The Commerce Department recently released data detailing some of the pain in the construction market. This industry is generally viewed to be in the pits, but there are some bright spots. Let's have a look:

Sector

July 2008

July 2007

July 2006

July 2005

July 2004

Total

 $1,084,355

 $1,169,074

 $1,199,990

 $1,099,324

 $997,226

Residential

 $365,583

 $541,866

 $636,550

 $622,196

 $545,757

Non-Residential

 $718,773

 $627,207

 $563,440

 $477,128

 $451,469

 *All numbers in millions. Seasonally adjusted, annualized rates.

Residential construction spending has fallen flat on its face, down around 42% in just the last two years. Not like that's breaking news or anything, but it does mean builders such as Beazer Homes (NYSE:BZH), KB Homes (NYSE:KBH), and Toll Brothers (NYSE:TOL) still need to keep searching for the light at the end of the tunnel ... provided the tunnel doesn't get foreclosed on. In fact, spending on private home building hasn't been this low in more than seven years -- probably not coincidentally, around the time of the last recession.

What did catch my attention was the surge in non-residential construction, which is now standing at multi-year highs. Some of this momentum can be seen through the strength of non-residential construction stocks like Fluor (NYSE:FLR) and Jacobs Engineering (NYSE:JEC), both of which have held up rather well in the last year. Some sectors of non-residential construction spending -- such as manufacturing, power, and public safety -- saw double-digit gains over the same period last year. That's really impressive stuff in light of the overall economy.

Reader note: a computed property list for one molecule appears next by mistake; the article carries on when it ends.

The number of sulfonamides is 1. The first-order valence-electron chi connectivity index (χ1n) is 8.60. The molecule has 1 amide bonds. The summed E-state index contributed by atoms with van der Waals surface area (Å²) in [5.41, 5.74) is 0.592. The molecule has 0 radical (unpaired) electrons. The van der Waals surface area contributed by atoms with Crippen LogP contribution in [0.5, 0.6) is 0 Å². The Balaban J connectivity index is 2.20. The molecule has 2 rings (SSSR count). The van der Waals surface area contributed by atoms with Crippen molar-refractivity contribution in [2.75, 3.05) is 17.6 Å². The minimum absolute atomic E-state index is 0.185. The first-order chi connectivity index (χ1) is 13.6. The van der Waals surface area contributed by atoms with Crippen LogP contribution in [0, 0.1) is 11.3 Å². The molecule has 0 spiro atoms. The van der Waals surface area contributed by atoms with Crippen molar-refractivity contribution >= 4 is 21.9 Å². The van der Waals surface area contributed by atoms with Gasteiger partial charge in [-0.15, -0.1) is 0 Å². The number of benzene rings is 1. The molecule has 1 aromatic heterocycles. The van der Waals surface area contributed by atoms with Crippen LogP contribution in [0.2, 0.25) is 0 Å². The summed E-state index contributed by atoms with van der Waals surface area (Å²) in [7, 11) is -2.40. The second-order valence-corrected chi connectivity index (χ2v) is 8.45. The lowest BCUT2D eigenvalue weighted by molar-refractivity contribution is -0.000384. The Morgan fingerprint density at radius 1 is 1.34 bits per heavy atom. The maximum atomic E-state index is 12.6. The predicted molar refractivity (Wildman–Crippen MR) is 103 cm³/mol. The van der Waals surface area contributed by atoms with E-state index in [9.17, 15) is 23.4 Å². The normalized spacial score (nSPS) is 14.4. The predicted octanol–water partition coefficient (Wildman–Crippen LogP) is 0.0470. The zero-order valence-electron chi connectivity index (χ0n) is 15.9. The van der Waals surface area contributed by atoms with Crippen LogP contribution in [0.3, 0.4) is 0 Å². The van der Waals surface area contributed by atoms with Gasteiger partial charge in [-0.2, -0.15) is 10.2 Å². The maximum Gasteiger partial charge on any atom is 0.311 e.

Unfortunately, many of the banks that funded the residential construction expansion are paying dearly for their mistakes. Earlier this week, the FDIC revealed in its quarterly report that insured banks and savings institution charge-offs related to real estate construction and development surged 1,508.2%, while commercial and industrial loans charge-offs rose 130.7% in the first quarter. Yikes.

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Fool contributor Morgan Housel doesn't own shares in any of the companies mentioned in this article. The Fool has a disclosure policy.